Citizen Humanities as a Fusion of Digital and Public Humanities?
Heinisch, Barbara <Universität Wien, Österreich>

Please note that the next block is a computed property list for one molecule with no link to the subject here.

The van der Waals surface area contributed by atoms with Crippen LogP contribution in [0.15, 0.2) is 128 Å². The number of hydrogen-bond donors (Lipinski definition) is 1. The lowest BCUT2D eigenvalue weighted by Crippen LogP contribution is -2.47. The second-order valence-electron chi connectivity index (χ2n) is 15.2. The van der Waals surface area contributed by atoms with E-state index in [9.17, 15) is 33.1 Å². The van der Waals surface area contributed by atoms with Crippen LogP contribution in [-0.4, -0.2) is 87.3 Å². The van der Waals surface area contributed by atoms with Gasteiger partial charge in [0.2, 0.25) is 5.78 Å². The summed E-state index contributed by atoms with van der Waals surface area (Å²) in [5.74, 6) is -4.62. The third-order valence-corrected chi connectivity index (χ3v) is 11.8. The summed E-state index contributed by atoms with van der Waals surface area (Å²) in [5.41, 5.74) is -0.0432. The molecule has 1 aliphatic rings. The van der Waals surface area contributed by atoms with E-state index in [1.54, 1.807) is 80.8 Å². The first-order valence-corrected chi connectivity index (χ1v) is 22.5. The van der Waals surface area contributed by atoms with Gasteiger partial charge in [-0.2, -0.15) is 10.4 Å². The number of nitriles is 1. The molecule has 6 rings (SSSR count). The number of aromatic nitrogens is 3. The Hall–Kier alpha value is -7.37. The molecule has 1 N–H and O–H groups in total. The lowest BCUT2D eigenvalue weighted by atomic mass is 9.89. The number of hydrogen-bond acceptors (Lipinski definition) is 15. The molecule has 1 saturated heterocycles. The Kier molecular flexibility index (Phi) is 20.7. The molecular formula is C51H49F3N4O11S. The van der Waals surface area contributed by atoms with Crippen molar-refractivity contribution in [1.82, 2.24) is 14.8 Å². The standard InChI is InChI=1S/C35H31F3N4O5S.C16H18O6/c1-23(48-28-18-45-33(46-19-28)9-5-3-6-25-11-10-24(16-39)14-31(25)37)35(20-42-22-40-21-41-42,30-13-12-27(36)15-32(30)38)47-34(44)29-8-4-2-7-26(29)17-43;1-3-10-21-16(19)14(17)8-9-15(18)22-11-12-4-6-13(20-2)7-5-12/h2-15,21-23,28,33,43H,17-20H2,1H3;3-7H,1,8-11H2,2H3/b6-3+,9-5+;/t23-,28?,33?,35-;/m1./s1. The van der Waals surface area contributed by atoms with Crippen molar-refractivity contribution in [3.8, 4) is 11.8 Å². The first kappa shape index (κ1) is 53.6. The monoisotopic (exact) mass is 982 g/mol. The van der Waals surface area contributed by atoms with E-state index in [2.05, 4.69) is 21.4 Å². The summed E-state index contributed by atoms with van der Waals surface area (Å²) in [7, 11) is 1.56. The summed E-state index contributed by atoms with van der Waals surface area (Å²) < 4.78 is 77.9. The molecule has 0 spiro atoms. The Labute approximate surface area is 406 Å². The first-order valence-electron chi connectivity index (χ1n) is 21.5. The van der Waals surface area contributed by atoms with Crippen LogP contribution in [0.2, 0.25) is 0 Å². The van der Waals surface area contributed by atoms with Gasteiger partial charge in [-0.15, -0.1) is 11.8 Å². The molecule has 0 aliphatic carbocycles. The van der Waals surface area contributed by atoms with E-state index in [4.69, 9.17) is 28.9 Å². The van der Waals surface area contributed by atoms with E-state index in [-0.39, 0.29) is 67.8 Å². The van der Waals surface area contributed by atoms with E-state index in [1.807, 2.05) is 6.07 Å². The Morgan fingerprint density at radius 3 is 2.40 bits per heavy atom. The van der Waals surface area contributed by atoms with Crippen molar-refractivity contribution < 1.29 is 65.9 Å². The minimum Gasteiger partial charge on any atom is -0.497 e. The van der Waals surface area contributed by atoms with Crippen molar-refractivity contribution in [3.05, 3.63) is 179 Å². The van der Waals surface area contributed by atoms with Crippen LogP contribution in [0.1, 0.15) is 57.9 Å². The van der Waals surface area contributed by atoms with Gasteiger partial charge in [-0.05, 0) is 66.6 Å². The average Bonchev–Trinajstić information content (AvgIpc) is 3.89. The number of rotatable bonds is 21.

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Digital and public humanities have gained a foothold in academia, but very little is known about citizen humanities, which is referring to the engagement of the general public in scholarly research. Although the term is new, public participation in the humanities, either as the citizens’ contribution of intellectual effort or knowledge to academic research, or as the contribution of resources and tools, looks back on a long tradition. The citizen humanities range from the creation of dictionaries, the transcription and annotation of historical records to the decoding of ancient Egyptian papyri. While the digital humanities provide the citizen humanities with data, tools and techniques, the public humanities offer the means of engaging diverse publics in research activities. After embedding the citizen humanities theoretically in the responsible research and innovation paradigm, this paper will illustrate how digitisation and public involvement laid the foundations for today’s citizen humanities. With a focus on the fusion of digital and public humanities in citizen humanities, this paper will demonstrate the mutual influence on practices (of research). This influence is not only reflected in the approaches to research, analysis, communication, and dissemination but also in the citizen humanities’ novel ways of knowledge co-production.